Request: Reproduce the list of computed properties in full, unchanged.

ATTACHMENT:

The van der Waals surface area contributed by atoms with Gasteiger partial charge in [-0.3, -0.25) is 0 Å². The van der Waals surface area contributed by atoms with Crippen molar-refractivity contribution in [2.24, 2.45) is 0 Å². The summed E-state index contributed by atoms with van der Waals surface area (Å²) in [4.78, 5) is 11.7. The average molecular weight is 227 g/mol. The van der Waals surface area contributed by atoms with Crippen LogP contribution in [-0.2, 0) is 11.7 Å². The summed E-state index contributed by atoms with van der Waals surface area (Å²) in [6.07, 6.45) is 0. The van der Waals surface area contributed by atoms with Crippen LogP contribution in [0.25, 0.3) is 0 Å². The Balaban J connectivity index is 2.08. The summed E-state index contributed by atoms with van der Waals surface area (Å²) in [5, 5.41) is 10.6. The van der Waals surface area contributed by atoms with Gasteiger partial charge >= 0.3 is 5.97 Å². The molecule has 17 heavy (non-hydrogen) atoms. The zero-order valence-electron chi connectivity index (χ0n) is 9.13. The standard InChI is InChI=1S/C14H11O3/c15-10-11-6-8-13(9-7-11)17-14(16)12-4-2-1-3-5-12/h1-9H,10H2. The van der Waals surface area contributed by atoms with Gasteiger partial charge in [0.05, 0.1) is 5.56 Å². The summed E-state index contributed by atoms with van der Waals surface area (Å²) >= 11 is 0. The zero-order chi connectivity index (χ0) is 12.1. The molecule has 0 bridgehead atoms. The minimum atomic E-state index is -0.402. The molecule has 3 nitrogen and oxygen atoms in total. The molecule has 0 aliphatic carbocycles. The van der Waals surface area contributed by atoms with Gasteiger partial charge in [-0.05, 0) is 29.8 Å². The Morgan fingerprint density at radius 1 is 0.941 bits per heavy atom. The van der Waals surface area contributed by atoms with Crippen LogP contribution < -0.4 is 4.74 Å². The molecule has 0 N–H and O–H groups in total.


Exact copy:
The van der Waals surface area contributed by atoms with Gasteiger partial charge in [-0.3, -0.25) is 0 Å². The van der Waals surface area contributed by atoms with Crippen molar-refractivity contribution in [2.24, 2.45) is 0 Å². The summed E-state index contributed by atoms with van der Waals surface area (Å²) in [4.78, 5) is 11.7. The average molecular weight is 227 g/mol. The van der Waals surface area contributed by atoms with Crippen LogP contribution in [-0.2, 0) is 11.7 Å². The summed E-state index contributed by atoms with van der Waals surface area (Å²) in [6.07, 6.45) is 0. The van der Waals surface area contributed by atoms with Crippen LogP contribution in [0.25, 0.3) is 0 Å². The Balaban J connectivity index is 2.08. The summed E-state index contributed by atoms with van der Waals surface area (Å²) in [5, 5.41) is 10.6. The van der Waals surface area contributed by atoms with Gasteiger partial charge >= 0.3 is 5.97 Å². The molecule has 17 heavy (non-hydrogen) atoms. The zero-order valence-electron chi connectivity index (χ0n) is 9.13. The standard InChI is InChI=1S/C14H11O3/c15-10-11-6-8-13(9-7-11)17-14(16)12-4-2-1-3-5-12/h1-9H,10H2. The van der Waals surface area contributed by atoms with Gasteiger partial charge in [0.05, 0.1) is 5.56 Å². The summed E-state index contributed by atoms with van der Waals surface area (Å²) >= 11 is 0. The zero-order chi connectivity index (χ0) is 12.1. The molecule has 0 bridgehead atoms. The minimum atomic E-state index is -0.402. The molecule has 3 nitrogen and oxygen atoms in total. The molecule has 0 aliphatic carbocycles. The van der Waals surface area contributed by atoms with Gasteiger partial charge in [-0.05, 0) is 29.8 Å². The Morgan fingerprint density at radius 1 is 0.941 bits per heavy atom. The van der Waals surface area contributed by atoms with Crippen LogP contribution < -0.4 is 4.74 Å². The molecule has 0 N–H and O–H groups in total.